As much as I love the idea of playing with the traditional conventions of a staged production, it feels slightly awkward in Knee Deep. I absolutely love the concept in theory; characters moving locations through a simple set change, buildings tearing away to reveal characters inside, sets moving up and down in front the audience, it’s great to see. I don’t think I’ve seen this done in any game I’ve ever played. What’s important to remember in design, however, is that the inclusion of a feature does not necessarily entail success in execution. It neither adds nor takes away from the overall experience. If this game weren’t set within a theater space or played with the traditional conventions of theater, it would more or less be the same. It doesn’t add anything except a wow factor to the experience, which is not reason enough when your game focuses so heavily on narrative.

As ambitious as this game was, it feels more or less not quite done yet. There are adjustments that need to be made to the story’s pacing, a few awkward dialogue lines to be ironed out, and some mechanics that need to be reexamined for their purpose within the game’s overall goal. However, I’m not counting Knee Deep out just yet: the concept is fantastic, the presentation is beautiful and the story, as of the end of Act 1, is picking up. I’m very excited to see what the next installment will bring and overall, despite my criticisms, I did find myself enjoying this game.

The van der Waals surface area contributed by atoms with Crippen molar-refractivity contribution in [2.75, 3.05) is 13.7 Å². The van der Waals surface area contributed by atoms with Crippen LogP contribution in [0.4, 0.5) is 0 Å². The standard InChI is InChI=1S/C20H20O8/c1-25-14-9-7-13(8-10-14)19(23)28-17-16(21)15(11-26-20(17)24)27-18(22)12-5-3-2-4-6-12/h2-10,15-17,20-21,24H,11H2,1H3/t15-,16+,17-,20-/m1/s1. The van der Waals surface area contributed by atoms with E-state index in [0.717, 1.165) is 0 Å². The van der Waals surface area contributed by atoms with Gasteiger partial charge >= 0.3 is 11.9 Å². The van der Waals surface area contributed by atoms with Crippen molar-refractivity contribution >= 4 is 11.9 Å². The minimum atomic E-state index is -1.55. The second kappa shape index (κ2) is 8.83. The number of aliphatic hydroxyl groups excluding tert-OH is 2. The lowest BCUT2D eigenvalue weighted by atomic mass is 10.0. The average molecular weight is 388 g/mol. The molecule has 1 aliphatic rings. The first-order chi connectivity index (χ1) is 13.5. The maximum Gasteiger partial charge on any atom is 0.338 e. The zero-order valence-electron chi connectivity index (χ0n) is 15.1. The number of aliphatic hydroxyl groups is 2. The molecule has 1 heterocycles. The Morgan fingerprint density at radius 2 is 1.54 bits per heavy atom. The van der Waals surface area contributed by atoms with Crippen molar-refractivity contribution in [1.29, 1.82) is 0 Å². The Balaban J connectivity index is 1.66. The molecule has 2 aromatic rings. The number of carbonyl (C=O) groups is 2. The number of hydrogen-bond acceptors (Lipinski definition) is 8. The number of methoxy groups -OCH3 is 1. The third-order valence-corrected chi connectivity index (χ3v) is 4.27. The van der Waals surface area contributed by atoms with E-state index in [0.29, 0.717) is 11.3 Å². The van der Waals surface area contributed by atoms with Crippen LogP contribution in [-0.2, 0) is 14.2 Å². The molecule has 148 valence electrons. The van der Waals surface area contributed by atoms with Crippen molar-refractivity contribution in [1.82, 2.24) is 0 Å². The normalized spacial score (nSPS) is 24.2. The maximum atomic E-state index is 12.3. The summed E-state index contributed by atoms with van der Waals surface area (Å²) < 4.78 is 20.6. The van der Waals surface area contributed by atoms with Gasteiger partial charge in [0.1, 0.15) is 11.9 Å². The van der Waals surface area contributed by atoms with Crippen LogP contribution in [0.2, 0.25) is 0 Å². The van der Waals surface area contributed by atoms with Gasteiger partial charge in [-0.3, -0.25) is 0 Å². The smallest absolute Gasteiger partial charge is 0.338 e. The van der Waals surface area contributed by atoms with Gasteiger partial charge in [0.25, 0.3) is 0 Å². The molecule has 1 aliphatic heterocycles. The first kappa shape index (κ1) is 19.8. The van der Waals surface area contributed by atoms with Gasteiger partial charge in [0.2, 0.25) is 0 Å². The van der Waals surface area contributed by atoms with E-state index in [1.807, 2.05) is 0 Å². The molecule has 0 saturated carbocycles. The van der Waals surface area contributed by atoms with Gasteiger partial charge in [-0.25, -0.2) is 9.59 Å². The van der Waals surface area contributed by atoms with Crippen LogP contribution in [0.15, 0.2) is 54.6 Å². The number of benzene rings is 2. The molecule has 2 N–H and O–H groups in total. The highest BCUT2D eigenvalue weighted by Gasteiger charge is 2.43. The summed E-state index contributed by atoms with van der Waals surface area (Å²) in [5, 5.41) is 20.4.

There’s a host of things that would keep me from wholeheartedly recommending it, but for $24.99 as a season pass for all three acts (with further discounts in the near future), it’s worth checking out. If you’re looking for a new, eye-catching murder mystery that will most likely grow stronger as the acts release, check out this first act and keep your eyes peeled for the next installment.

The Good 

  • Stunning visuals
  • Original concept
  • Entertaining mini games
  • Story becomes engaging as the story progresses
  • Awesome soundtrack
  • Cliffhanger at the end of Act 1 is worth it!

The Bad 

  • Lack of voice acting (due to production cost, but would add so much more to the game)
  • Short overall game experience (2 hours)
  • Inclusion of theater conventions are cool, but don’t seem to be needed
  • Story, while interesting, takes too much time to develop
  • Limited amount of choices
  • Choices themselves don’t feel impactful or purposeful
  • Doesn’t feel quite finished yet

 The Score: 6.5


Rebeccah Bassell is an editor for Analog Addiction and a lover of all things games! You can like them on Facebookfollow her personal blog, The Rhetorical Gamer, or pretend to be her friend on Twitter. I think she’d really appreciate that